Book Talk: Banned Books

Banned Books Week, which celebrates the freedom to read, took place during the last week of September this year, but at the time I had no idea what that meant. What was a banned or challenged book? (Banned books are books that have been targeted for removal.) Now after researching more in depth on the topic, I came across the controversial topic of censorship in literature. This was a new idea to me, as I thought that censorship was only used on TV and the Internet. But in children’s books? I thought that I’d shed my opinion on this issue.

banned books

It’s outrageous what some parents and teachers consider to be an inappropriate book for children. First and foremost: the Harry Potter series. Harry Potter was practically my childhood. It was the book that I read and reread and just never got sick of. I loved living in the magical world of wizards and witches. But alas, it was at one point a banned book. Why? For the most foolish reason. Parents thought that it was too fantastical, and made children think that magic was real. Also, there is some violence and deaths in the book, particularly the deaths of “good people”. (DOBBY!!!) This is not something that should be reprimanded, rather Harry Potter is showing children the true beauty of sacrifice.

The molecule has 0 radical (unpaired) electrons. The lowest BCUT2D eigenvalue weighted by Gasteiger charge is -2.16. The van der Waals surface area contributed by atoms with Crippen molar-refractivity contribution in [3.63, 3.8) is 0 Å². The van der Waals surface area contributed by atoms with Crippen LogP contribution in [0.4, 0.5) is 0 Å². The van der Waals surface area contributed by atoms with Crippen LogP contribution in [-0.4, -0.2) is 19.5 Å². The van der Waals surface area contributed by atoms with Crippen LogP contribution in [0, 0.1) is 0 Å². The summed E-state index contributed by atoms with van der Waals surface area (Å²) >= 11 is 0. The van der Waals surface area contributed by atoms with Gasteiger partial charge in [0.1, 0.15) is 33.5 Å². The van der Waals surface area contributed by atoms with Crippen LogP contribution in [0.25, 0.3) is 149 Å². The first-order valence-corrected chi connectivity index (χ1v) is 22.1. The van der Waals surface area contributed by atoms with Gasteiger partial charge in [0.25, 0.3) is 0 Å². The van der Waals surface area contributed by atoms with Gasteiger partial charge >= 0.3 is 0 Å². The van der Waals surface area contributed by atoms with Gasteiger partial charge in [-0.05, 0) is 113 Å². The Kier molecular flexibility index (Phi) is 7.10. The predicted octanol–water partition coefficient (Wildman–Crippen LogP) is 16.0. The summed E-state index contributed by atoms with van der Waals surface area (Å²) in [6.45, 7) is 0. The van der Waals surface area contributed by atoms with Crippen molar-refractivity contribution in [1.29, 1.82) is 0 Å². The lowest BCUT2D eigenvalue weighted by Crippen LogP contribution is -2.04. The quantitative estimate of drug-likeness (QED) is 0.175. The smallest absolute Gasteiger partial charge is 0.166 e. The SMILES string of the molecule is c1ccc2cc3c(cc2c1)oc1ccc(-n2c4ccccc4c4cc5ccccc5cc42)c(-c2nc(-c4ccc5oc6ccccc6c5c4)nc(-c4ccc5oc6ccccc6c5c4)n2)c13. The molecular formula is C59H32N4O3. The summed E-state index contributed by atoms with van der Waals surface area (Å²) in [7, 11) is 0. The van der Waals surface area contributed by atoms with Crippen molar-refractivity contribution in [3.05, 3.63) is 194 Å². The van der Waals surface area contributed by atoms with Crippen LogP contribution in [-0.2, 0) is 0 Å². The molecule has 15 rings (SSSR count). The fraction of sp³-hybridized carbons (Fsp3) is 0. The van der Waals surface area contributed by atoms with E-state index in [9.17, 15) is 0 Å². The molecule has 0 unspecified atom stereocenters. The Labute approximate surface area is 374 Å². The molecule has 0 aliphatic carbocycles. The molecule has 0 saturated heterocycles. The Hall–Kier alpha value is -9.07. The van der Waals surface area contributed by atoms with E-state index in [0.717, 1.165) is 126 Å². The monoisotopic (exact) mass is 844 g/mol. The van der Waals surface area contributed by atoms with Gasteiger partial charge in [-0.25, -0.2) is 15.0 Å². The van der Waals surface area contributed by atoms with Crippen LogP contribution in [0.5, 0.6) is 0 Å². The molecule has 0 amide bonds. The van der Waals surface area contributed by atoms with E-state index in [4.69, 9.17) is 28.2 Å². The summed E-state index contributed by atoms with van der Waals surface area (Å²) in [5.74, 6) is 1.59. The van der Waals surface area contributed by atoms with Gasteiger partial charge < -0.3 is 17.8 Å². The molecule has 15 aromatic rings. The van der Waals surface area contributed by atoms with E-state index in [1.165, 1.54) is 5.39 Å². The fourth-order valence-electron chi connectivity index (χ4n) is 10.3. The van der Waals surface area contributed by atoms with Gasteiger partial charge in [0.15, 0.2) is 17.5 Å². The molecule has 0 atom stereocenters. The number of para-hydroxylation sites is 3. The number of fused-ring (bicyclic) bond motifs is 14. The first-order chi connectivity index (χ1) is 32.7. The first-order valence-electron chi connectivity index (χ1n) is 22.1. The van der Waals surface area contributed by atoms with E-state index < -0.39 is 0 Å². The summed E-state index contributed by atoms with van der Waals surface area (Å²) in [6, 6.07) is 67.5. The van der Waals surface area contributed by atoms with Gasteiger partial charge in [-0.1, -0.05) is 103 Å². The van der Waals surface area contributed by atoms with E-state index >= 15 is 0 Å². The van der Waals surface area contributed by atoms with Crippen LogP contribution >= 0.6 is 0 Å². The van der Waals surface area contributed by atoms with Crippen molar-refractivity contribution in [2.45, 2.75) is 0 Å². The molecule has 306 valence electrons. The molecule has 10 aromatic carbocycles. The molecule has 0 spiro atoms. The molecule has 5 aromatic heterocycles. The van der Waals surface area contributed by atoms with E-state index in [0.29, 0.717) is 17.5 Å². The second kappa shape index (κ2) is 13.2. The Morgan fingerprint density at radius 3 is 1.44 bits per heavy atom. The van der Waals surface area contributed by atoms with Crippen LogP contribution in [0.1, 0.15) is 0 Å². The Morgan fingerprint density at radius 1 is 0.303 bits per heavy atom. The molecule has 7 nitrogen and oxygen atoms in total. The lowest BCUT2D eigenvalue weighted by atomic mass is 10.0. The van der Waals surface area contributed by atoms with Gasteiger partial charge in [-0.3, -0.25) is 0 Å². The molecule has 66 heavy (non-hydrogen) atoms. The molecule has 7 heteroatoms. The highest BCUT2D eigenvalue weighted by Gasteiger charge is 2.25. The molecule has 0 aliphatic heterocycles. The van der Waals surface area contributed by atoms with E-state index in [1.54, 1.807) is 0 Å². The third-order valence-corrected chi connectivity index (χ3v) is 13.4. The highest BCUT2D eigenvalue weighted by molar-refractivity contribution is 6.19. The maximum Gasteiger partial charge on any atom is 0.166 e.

Whew. Now that I’m over my Harry Potter rant, here are some of my other favorite books that have been banned/challenged by schools:

  • To Kill a Mockingbird (for racism and offensive language)
  • The Hunger Games (for violence, occult, and offensive language)
  • Looking For Alaska (okay, I can kind of see this one… There was a lot of alcohol,  offensive language, and such.)
  • The Perks of Being a Wallflower (for similar reasons as the above)
  • The Giver (for euthanasia)
  • Twilight (for religious viewpoint and violence)

Here’s the link for a larger list of books> Challenged/Banned Books.

Nonetheless, some books show no particular harm to children, and I see no outstanding reasons of why they were banned. We need to look past the reasons of banning and enjoy the story as an entirety. A story should only be banned for legit reasons, like if the whole story concentrated on negative things or if the story was meant for a different age group. Being a book lover myself, I could not help but stand up for the books that have impacted me in some way or form.

I am definitely looking forward to reading more “banned books” and judging for myself if it was a story worthy enough to go under this title.

-Kat(:

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2 Responses to Book Talk: Banned Books

  1. Jeyna Grace says:

    I dont remember HG having offensive language… was there?

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